It all creates an impression that the young man sat at the wheels and started to perform sudden turns trying to get the maximum of the car. This is not how things work. Russia, of course, benefited as much as it could. But the situation is quite unpleasant for very Saudi Arabia. The country has been suddenly taking off and landing in the last 5 years. The peak of the take-off was in 2011 when it suddenly turned out that not Egypt but the Kingdom of Saudi Arabia and other monarchies that tried to change the regime in Syria ruled. And now we see again the incapability to support its adherent in Yemen. In addition, Saudi Arabia behaves in Yemen in the way how Russia is accused by western countries of its actions in Ukraine. There was a coup, the Houthis came (who are supporters of the oppositionist protests in Ukraine, in fact). And the neighbouring country – Saudi Arabia – not just supported the rebels but also started to bomb itself, generated movements of the armed forces (what Russia is accused of). At the same time, it doesn't manage to control the whole territory. It's quite a humiliating result for them.

Does it mean that Prince Mohammed bin Salman rules the country, not his father?

Absolutely correct. The father performs a role of the figurehead. There is a feeling that if the son turns out a loser and gets out of control, the father can appoint another heir. But the son, in fact, has been ruling for several years already. Pay attention that Saudi Arabia has left Russia behind in expenditures on armament. Now the kingdom is the second country in the world in this indicator. A serious of notorious step in foreign policy has been made. But the results are negative now.

''The father performs a role of the figurehead. There is a feeling that if the son turns out a loser and gets out of control, the father can appoint another heir. But the son, in fact, has been ruling for several years already.'' Photo:

Fight for the king's throne

Mohammed bin Salman announced he was going to open the country to all regions and the whole world. Is it part of the prince's populist rhetoric?

It is very dangerous rhetoric. Revolutionary movements, the discontent have always existed traditionally inside Saudi Arabia. And the founder of the Al-Saud dynasty came to power with an armed coup. But he remained thanks to the conservatism that resonated with the population. It was the king who favoured the creation of the League of Public Morality that made Saudi Arabia the country living by Sharia rules. In the end, a union of the royal power with conservatism spirituality and conservatively psyched up population reigned. Here a young adventurer comes. On the one hand, he joins 2/3 of the war in the neighbourhood. On the other hand, he says he's going to open the country for all religions. It is like saying that the Soviet Union was open to all ideologies. It was open, but not for long. It seems to me it's quite an ill-conceived step if he is going to develop it seriously.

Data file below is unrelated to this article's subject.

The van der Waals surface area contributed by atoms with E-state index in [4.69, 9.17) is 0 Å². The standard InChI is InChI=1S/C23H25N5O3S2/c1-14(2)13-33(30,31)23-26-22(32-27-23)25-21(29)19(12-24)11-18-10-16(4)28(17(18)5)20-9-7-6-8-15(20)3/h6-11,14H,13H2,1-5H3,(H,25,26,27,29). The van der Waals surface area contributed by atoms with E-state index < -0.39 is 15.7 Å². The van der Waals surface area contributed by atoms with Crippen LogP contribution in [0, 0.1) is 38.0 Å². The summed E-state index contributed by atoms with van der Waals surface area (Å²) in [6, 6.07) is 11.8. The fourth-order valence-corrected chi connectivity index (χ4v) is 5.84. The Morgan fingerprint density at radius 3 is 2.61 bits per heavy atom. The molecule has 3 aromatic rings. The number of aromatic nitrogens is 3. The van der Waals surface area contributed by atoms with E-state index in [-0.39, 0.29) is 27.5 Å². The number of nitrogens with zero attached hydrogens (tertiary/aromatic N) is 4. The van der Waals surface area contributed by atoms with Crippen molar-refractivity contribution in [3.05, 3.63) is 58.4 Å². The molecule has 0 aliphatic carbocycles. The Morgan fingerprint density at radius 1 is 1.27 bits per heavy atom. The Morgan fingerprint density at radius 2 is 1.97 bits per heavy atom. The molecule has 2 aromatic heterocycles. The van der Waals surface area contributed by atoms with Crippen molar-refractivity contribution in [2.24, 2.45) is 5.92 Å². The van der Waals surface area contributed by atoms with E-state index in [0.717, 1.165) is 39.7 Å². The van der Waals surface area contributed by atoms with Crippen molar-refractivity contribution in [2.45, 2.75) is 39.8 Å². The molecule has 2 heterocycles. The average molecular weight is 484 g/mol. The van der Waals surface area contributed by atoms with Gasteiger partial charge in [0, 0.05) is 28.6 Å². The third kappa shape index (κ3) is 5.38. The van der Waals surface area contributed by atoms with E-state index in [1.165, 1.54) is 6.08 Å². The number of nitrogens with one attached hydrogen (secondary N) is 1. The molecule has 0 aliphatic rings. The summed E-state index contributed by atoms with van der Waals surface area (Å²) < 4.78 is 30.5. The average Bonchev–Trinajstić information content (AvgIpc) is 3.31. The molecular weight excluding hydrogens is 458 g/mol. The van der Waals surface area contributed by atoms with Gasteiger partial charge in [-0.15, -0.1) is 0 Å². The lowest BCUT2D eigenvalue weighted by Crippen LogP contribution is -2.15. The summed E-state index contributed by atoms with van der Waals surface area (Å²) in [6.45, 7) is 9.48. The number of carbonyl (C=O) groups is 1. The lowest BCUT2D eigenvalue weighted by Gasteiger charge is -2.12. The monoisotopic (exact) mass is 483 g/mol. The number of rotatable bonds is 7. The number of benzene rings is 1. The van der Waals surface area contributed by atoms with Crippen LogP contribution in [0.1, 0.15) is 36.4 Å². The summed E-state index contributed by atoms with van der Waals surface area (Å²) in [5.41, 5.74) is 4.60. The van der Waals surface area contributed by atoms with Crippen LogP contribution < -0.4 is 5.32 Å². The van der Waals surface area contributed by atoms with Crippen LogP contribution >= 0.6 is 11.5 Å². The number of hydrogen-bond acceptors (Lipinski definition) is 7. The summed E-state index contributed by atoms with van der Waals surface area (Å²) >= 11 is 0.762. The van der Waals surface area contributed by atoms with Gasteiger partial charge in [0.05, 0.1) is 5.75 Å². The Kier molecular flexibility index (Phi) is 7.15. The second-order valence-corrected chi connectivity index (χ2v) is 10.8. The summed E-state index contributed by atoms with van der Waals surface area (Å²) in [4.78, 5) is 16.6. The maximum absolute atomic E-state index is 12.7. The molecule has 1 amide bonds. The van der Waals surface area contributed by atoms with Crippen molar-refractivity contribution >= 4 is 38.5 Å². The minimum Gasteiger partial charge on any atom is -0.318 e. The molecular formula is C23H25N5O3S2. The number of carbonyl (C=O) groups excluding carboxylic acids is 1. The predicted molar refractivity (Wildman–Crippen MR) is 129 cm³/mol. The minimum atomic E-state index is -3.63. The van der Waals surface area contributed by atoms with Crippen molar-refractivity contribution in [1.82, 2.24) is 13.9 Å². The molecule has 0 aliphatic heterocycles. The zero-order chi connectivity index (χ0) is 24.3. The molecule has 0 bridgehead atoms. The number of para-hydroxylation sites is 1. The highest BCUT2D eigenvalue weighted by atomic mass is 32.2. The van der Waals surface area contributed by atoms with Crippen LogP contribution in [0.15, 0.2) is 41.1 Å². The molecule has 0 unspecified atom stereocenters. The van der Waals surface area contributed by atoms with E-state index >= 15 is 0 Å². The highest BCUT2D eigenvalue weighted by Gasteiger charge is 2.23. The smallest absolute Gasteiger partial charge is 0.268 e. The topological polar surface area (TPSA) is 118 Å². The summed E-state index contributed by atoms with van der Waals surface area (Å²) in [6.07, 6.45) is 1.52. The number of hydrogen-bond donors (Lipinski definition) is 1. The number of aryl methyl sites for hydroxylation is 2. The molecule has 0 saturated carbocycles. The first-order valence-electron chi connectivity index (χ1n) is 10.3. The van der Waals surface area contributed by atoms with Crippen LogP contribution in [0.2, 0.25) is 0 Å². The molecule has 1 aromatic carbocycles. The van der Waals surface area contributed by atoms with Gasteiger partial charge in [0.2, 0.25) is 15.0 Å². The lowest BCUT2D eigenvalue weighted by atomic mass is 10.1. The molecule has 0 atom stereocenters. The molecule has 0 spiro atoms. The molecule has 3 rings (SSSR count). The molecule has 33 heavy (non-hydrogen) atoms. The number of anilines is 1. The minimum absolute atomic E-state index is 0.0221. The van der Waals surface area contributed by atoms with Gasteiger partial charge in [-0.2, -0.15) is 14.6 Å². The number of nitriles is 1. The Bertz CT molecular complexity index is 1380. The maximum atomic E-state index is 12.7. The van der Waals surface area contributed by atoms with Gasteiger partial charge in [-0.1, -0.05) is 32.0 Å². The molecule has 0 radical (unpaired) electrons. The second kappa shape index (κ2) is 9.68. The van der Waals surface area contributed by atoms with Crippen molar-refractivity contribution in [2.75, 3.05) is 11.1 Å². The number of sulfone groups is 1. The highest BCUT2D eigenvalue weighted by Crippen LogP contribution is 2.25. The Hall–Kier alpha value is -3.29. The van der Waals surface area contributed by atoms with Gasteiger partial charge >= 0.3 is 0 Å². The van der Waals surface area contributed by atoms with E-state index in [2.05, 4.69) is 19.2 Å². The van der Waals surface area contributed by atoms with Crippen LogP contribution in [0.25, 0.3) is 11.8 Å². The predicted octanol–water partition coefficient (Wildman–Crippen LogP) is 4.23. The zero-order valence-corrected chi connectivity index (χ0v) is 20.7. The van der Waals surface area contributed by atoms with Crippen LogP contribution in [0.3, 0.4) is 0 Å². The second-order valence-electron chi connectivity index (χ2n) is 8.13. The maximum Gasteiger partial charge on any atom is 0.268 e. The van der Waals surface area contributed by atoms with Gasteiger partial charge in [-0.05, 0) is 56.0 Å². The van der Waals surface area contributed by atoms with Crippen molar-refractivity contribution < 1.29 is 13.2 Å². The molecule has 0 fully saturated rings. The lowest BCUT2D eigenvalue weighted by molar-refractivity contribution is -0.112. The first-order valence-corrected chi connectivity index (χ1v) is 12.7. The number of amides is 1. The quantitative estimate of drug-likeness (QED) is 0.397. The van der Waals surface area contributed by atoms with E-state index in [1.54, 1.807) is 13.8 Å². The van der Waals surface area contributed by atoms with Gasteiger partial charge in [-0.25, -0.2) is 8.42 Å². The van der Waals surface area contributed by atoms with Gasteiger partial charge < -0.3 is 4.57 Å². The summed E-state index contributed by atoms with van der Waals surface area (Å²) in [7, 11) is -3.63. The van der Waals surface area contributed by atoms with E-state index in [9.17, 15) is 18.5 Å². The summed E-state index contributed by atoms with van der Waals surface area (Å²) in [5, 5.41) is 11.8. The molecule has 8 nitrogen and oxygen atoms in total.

What influence groups, clans exist in the elites of Saudi Arabia?

Nobody knows it well. They appear and disappear secretly. It's completely clear that the group of Mohammed bin Salman is the biggest one. The arrests that are taking place prove that he is getting rid of his opponents. What's more, it isn't separation of, for instance, liberals and conservatives, but bin Salman's supporters and opponents, his impulsive management method. Speaking of alternative groupings, head of the National Guard, Prince Mutaib bin Abdullah (Editor's Note: who has been ousted from this post these days) who has serious influence chairs the biggest one. But he hasn't shown this influence yet. The most interesting thing what I'd recommend to follow is the situation with Lebanese Prime Minister Saad Hariri. He arrived in Saudi Arabia and made an unexpected statement that he was resigning. Now Lebanon doesn't accept this statement. They say they want to see him with their own eyes in the country. Meanwhile, he doesn't appear. He announced from Riyadh he was afraid for his life, that Iran and Hezbollah pressed him – he repeated what the Saudis like to hear. And he remained in Saudi Arabia. What is more, he comes from the most influential family in Lebanon. President of Lebanon Michel Aoun who traditionally represents Christians said he would not accept the resignation until he met the prime minister and talked to him. The party of very Hariri (Al-Mustaqbal) announced he was going to declare his candidacy again if there were elections. Chairman of the parliament Nabih Berri – a Muslim Shia who is closely connected with Hezbollah – said he did not understand as well what's going on because the resignation was to happen in reality, people didn't resign being abroad. Take into account that we're talking about young people. Saad Al-Hariri is 48, Mohammed bin Salman was 32 – just a young man by Saudi standards. There is a feeling a fight between impulsive young people where approaches that have never been applied are used is taking place.